The US health system is enduring a shock during the coronavirus pandemic — and the aftershocks will continue to be felt long after the virus itself has been contained.
Hospitals nationwide have canceled elective surgeries en masse. Visits to primary care doctors and specialists have dropped off precipitously. Now the US economy is experiencing levels of unemployment not seen since the Great Depression and millions of people have lost their employer-sponsored health insurance.
I posed a simple question to a few different experts who study population health: Have we ever seen disruption to medical care like this before?
“I don’t recall there ever being a disruption to the health system like we’re seeing,” Cheryl Damberg, the director of the RAND Center of Excellence on Health System Performance, told me. “We’ve had recessions where people have lost insurance and there is more uncompensated care, but nothing like canceling surgeries and declines in ambulatory visits.”
Others concurred. “I do not believe there has ever been a similar hiatus,” Mark Cullen, director of Stanford University’s Center for Population Health Science, told me, “and the short answer is that yes, it will take some time before we will know the total health impact, or even to effectively estimate some”
It is, unfortunately, an unplanned natural experiment. Rifat Atun, a professor studying global health systems at Harvard University, gave me a useful way of understanding the sprawling effects that a major trauma like the coronavirus pandemic will likely have on Americans’ health. You can put them, for starters, into four broad categories.
1) The direct health effects of Covid-19
1.3 million cases. Nearly 80,000 people dead (at a minimum). Tens of thousands of people hospitalized — we aren’t even sure how many. At least 86,000, according to a tracking project at the University of Minnesota.
It may be easy to become numb to them, but those numbers we have been tracking for weeks are the first and most direct impact of the coronavirus. We should also be bracing ourselves for second, third, fourth waves of the outbreak. The virus itself won’t be fully neutralized until there is a vaccine or treatment.
And those acute effects could, somewhat paradoxically, linger with us for a long time. Just because people have recovered from Covid-19 doesn’t mean their health has gone back to normal.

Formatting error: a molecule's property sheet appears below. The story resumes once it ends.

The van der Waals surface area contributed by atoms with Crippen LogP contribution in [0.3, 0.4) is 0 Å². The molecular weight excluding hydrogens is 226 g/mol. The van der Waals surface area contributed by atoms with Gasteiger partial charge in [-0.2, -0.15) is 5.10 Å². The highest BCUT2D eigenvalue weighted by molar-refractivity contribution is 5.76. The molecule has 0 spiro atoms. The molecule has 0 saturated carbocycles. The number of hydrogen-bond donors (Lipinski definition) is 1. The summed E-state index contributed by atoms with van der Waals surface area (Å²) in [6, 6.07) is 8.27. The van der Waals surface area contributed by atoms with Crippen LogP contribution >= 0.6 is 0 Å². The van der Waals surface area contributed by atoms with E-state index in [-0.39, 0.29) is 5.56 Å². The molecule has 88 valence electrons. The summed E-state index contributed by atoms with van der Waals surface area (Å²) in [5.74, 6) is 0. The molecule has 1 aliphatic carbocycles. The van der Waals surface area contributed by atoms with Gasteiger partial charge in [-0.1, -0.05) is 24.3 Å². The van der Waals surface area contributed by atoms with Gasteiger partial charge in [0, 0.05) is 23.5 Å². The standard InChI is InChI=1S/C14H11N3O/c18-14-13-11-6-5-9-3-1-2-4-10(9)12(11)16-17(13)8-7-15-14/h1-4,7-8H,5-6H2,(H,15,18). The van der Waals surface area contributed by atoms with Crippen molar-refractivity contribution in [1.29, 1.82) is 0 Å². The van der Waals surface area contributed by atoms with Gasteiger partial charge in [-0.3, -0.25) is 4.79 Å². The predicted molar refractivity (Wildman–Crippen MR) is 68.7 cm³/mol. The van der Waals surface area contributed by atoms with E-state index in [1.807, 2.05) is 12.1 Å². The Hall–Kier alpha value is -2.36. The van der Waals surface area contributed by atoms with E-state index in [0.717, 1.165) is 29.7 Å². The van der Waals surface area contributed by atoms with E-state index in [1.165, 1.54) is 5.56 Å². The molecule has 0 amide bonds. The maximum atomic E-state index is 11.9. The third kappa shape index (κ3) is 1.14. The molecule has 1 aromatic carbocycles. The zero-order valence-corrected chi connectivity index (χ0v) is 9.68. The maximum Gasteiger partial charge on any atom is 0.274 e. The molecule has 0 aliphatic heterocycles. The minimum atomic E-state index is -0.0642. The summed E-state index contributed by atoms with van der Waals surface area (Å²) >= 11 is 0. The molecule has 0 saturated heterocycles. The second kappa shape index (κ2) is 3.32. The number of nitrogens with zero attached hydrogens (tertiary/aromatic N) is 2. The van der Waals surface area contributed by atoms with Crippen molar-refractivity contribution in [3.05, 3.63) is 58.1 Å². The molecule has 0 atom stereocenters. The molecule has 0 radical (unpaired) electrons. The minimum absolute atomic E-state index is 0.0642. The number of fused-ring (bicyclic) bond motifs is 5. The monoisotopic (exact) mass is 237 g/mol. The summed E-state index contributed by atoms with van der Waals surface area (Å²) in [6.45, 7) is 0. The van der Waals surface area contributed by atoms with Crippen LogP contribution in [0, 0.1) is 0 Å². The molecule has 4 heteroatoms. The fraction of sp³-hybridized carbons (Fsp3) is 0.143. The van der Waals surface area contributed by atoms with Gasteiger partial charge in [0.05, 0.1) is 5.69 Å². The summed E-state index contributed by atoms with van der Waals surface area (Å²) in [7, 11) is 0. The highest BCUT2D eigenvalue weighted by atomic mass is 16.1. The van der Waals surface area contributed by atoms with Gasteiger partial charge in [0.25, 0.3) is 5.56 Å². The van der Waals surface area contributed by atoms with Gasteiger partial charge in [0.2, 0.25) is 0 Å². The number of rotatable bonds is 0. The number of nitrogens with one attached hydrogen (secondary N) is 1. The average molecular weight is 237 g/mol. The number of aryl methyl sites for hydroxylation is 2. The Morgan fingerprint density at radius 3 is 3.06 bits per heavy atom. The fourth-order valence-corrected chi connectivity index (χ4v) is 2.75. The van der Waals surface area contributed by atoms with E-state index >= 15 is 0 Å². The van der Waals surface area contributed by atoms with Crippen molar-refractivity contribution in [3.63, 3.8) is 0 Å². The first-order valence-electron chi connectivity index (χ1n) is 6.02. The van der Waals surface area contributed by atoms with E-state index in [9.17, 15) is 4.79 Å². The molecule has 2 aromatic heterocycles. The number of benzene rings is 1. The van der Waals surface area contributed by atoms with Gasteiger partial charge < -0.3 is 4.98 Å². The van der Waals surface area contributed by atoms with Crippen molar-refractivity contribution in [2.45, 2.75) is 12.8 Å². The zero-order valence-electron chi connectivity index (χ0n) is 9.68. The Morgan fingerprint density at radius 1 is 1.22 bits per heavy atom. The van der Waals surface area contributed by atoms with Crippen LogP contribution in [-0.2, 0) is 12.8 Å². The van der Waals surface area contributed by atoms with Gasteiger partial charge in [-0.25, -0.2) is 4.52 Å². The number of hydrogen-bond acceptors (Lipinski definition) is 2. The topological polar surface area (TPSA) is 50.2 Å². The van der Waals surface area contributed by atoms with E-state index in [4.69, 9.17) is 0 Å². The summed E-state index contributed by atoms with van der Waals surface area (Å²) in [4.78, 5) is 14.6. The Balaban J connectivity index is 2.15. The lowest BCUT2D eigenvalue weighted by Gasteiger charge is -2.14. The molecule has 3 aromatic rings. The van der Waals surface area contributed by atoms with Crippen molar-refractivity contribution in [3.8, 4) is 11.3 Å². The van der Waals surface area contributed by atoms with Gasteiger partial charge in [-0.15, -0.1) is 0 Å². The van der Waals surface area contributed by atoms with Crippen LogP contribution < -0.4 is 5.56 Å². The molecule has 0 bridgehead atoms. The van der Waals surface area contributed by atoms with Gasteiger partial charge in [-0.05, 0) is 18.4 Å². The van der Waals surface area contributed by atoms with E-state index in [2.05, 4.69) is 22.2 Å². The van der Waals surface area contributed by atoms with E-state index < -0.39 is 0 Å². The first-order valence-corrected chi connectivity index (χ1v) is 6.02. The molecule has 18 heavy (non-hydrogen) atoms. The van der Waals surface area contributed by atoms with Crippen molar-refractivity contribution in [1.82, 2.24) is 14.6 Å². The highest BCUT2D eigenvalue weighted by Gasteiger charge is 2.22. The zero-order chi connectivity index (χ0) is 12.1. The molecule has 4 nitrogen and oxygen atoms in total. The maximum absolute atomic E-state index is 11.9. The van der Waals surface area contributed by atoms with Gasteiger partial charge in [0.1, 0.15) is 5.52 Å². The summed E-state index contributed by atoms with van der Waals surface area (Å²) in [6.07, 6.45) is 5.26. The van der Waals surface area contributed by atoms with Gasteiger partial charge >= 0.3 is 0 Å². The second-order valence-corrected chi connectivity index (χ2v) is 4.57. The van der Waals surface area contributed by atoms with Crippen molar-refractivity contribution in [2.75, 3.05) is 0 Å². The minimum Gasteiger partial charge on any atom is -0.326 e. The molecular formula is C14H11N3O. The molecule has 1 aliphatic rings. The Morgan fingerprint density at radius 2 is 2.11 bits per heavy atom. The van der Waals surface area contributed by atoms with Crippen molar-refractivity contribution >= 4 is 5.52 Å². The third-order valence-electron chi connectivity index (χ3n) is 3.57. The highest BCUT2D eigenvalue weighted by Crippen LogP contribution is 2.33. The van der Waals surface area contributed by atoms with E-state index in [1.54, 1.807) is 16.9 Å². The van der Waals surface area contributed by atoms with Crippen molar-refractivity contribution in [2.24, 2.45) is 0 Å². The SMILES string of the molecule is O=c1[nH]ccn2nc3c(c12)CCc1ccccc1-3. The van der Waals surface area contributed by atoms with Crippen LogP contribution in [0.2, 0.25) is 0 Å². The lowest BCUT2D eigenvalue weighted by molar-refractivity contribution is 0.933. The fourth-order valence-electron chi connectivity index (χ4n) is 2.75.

As Lois Parshley wrote for Vox recently, the long-term health consequences of this disease are just starting to come into focus:
Because Covid-19 is a new disease, there are no studies about its long-term trajectory for those with more severe symptoms; even the earliest patients to recover in China were only infected a few months ago. But doctors say the novel coronavirus can attach to human cells in many parts of the body and penetrate many major organs, including the heart, kidneys, brain, and even blood vessels.
“The difficulty is sorting out long-term consequences,” says Joseph Brennan, a cardiologist at the Yale School of Medicine. While some patients may fully recover, he and other experts worry others will suffer long-term damage, including lung scarring, heart damage, and neurological and mental health effects.
Parshley ticks through some of the potential long-term complications: lung scarring, strokes, embolisms, blood clotting, heart damage, mental health, and more. The point is, people will be living with this disease and the damage it did to their body for years — and so will our health system.
2) The indirect health effects of Covid-19
All those canceled surgeries, delayed doctor appointments, and the rest will also have a lasting effect on people’s health.
“One of the key concerns that practitioners in particular are having is related to the backlog that is piling up,” Ellen Nolte, professor of health services and systems research at the London School of Hygiene and Tropical Medicine, told me, “and the impacts this will have on medium- and long-term outcomes, in particular for people with chronic conditions.”
As I reported recently, visits to primary care doctors and other outpatient specialists have fallen off steeply during the Covid-19 pandemic. Here it is, in one chart: